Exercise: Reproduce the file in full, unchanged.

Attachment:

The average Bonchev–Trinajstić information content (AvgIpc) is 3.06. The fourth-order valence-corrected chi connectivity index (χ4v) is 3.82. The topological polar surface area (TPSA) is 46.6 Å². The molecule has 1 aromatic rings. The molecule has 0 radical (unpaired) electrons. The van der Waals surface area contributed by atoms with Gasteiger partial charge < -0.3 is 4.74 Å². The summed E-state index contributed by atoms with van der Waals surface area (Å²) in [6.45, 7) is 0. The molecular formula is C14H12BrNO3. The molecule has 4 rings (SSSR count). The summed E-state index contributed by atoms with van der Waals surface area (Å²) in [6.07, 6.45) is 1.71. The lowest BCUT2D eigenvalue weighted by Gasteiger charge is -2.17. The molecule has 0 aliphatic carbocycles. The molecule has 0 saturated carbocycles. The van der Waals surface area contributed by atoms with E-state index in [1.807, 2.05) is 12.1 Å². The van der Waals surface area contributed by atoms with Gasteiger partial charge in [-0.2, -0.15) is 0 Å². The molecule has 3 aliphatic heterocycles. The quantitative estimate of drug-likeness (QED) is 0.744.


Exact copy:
The average Bonchev–Trinajstić information content (AvgIpc) is 3.06. The fourth-order valence-corrected chi connectivity index (χ4v) is 3.82. The topological polar surface area (TPSA) is 46.6 Å². The molecule has 1 aromatic rings. The molecule has 0 radical (unpaired) electrons. The van der Waals surface area contributed by atoms with Gasteiger partial charge < -0.3 is 4.74 Å². The summed E-state index contributed by atoms with van der Waals surface area (Å²) in [6.45, 7) is 0. The molecular formula is C14H12BrNO3. The molecule has 4 rings (SSSR count). The summed E-state index contributed by atoms with van der Waals surface area (Å²) in [6.07, 6.45) is 1.71. The lowest BCUT2D eigenvalue weighted by Gasteiger charge is -2.17. The molecule has 0 aliphatic carbocycles. The molecule has 0 saturated carbocycles. The van der Waals surface area contributed by atoms with E-state index in [1.807, 2.05) is 12.1 Å². The van der Waals surface area contributed by atoms with Gasteiger partial charge in [-0.2, -0.15) is 0 Å². The molecule has 3 aliphatic heterocycles. The quantitative estimate of drug-likeness (QED) is 0.744.